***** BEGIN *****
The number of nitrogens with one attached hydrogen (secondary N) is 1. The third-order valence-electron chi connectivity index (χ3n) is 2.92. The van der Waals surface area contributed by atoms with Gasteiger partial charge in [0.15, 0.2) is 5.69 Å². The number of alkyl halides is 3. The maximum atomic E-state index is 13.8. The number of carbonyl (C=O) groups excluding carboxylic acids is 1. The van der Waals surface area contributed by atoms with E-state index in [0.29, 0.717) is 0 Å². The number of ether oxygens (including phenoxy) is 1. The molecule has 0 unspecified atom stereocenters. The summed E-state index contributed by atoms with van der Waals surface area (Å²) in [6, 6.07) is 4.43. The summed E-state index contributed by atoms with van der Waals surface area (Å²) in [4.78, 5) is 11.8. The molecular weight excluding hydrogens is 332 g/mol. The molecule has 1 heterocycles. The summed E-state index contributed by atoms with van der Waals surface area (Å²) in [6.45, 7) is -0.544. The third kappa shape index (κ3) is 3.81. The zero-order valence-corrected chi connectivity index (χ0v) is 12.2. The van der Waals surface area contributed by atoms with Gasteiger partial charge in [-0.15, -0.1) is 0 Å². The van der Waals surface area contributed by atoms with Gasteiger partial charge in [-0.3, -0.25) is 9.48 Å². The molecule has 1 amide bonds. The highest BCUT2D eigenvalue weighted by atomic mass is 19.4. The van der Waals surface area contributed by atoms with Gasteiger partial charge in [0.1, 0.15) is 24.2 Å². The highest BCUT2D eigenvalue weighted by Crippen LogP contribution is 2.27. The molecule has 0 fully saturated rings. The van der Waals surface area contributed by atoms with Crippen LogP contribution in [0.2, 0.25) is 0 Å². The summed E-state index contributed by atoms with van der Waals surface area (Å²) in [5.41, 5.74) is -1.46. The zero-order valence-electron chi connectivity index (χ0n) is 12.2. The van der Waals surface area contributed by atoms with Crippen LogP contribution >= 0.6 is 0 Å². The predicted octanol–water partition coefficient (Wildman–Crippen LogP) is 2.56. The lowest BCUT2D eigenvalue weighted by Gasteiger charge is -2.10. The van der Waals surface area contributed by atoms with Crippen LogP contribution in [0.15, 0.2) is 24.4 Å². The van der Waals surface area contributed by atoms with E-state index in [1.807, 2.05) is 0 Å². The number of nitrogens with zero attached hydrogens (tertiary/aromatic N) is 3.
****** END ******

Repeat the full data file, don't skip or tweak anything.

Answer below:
The number of nitrogens with one attached hydrogen (secondary N) is 1. The third-order valence-electron chi connectivity index (χ3n) is 2.92. The van der Waals surface area contributed by atoms with Gasteiger partial charge in [0.15, 0.2) is 5.69 Å². The number of alkyl halides is 3. The maximum atomic E-state index is 13.8. The number of carbonyl (C=O) groups excluding carboxylic acids is 1. The van der Waals surface area contributed by atoms with E-state index in [0.29, 0.717) is 0 Å². The number of ether oxygens (including phenoxy) is 1. The molecule has 0 unspecified atom stereocenters. The summed E-state index contributed by atoms with van der Waals surface area (Å²) in [6, 6.07) is 4.43. The summed E-state index contributed by atoms with van der Waals surface area (Å²) in [4.78, 5) is 11.8. The molecular weight excluding hydrogens is 332 g/mol. The molecule has 1 heterocycles. The summed E-state index contributed by atoms with van der Waals surface area (Å²) in [6.45, 7) is -0.544. The third kappa shape index (κ3) is 3.81. The zero-order valence-corrected chi connectivity index (χ0v) is 12.2. The van der Waals surface area contributed by atoms with Gasteiger partial charge in [-0.15, -0.1) is 0 Å². The van der Waals surface area contributed by atoms with Gasteiger partial charge in [-0.3, -0.25) is 9.48 Å². The molecule has 1 amide bonds. The highest BCUT2D eigenvalue weighted by atomic mass is 19.4. The van der Waals surface area contributed by atoms with Gasteiger partial charge in [0.1, 0.15) is 24.2 Å². The highest BCUT2D eigenvalue weighted by Crippen LogP contribution is 2.27. The molecule has 0 fully saturated rings. The van der Waals surface area contributed by atoms with Crippen LogP contribution in [0.2, 0.25) is 0 Å². The summed E-state index contributed by atoms with van der Waals surface area (Å²) in [5.41, 5.74) is -1.46. The zero-order valence-electron chi connectivity index (χ0n) is 12.2. The van der Waals surface area contributed by atoms with Crippen LogP contribution >= 0.6 is 0 Å². The predicted octanol–water partition coefficient (Wildman–Crippen LogP) is 2.56. The lowest BCUT2D eigenvalue weighted by Gasteiger charge is -2.10. The van der Waals surface area contributed by atoms with Crippen LogP contribution in [0.15, 0.2) is 24.4 Å². The van der Waals surface area contributed by atoms with E-state index in [1.807, 2.05) is 0 Å². The number of nitrogens with zero attached hydrogens (tertiary/aromatic N) is 3.